Rodenegg Castle (Castel Rodengo) was built by Friedrich I of Rodank in 1140. The castle is located between Sciaves and Rio di Pusteria in the municipality of Rodengo in Valle Isarco on a small rock outcrop, steeply descending into the gorge of the Rienza river. Castel Rodengo is one of the most majestic fortresses of its time in South Tyrol and you will be astonished by its position and by the large number of rooms and cellars of the complex.
The Lords of Rodank were significant ministerials and up to the extinction of this house around 1300, the castle was in possession of this family. Thereupon Castel Rodengo was subject to territorial city administration for 200 years, until it passed on to the Counts of Wolkenstein-Rodenegg. In the 16th century the castle has been expanded by the family of the famous minne singer Oswald von Wolkenstein and transformed into a majestic building. Still today offsprings of this family are in possession of the castle and parts are even inhabited. Inside the antique walls there is also a museum.
The majority of the furniture of the showrooms date back to late Renaissance. Unique and capturing is above all the famous “Iwein cycle”, which has been discovered and layed open only in 1972. This fresco cycle to the Iwein epos of Hartmann von Aue represents the oldest profane mural paintings in the German speaking area. Probably it was painted between 1200 and 1220. The 11 paintings, which can be admired in the tap room of the castle, narrate the legend of Iwein, one of 12 knights at the court of King Artus.References:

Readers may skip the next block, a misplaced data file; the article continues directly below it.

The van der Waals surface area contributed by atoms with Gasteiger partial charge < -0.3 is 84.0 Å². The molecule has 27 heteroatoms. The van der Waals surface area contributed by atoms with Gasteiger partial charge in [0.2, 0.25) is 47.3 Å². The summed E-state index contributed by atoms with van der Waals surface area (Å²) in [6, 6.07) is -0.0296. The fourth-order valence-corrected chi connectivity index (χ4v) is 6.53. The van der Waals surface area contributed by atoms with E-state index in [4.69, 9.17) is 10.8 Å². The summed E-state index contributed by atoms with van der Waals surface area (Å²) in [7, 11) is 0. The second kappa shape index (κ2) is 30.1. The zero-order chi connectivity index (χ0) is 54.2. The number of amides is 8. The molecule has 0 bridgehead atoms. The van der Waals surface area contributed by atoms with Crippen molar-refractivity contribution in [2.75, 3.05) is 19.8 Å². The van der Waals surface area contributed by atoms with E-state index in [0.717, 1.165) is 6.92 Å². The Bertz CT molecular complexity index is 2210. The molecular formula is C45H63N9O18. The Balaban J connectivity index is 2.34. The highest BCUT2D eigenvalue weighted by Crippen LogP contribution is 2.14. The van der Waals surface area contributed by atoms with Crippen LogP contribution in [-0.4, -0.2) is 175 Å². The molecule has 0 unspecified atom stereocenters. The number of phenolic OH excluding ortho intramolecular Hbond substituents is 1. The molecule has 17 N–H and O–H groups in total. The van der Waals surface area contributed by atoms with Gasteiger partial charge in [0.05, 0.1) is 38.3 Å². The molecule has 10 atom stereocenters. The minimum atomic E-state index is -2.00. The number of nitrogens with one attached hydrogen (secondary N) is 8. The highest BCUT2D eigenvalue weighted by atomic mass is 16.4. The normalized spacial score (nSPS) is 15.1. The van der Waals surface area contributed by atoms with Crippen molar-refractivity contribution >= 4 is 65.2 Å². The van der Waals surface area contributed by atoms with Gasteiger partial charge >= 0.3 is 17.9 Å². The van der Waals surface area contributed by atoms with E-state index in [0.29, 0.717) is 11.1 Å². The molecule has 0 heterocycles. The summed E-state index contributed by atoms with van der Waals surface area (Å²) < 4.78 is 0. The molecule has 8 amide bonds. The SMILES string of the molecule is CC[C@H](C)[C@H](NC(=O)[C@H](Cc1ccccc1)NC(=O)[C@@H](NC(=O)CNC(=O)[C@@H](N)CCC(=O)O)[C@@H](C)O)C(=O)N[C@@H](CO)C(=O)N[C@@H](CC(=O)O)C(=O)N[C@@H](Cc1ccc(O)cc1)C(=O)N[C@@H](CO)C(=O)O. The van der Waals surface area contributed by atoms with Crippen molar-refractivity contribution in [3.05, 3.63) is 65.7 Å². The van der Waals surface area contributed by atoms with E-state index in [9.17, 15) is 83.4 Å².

Varberg Fortress was built in 1287-1300 by count Jacob Nielsen as protection against his Danish king, who had declared him an outlaw after the murder of King Eric V of Denmark. Jacob had close connections with king Eric II of Norway and as a result got substantial Norwegian assistance with the construction. The fortress, as well as half the county, became Norwegian in 1305.
King Eric's grand daughter, Ingeborg Håkansdotter, inherited the area from her father, King Haakon V of Norway. She and her husband, Eric, Duke of Södermanland, established a semi-independent state out of their Norwegian, Swedish and Danish counties until the death of Erik. They spent considerable time at the fortress. Their son, King Magnus IV of Sweden (Magnus VII of Norway), spent much time at the fortress as well.
The fortress was augmented during the late 16th and early 17th century on order by King Christian IV of Denmark. However, after the Treaty of Brömsebro in 1645 the fortress became Swedish. It was used as a military installation until 1830 and as a prison from the end of the 17th Century until 1931.
It is currently used as a museum and bed and breakfast as well as private accommodation. The moat of the fortress is said to be inhabited by a small lake monster. In August 2006, a couple of witnesses claimed to have seen the monster emerge from the dark water and devour a duck. The creature is described as brown, hairless and with a 40 cm long tail.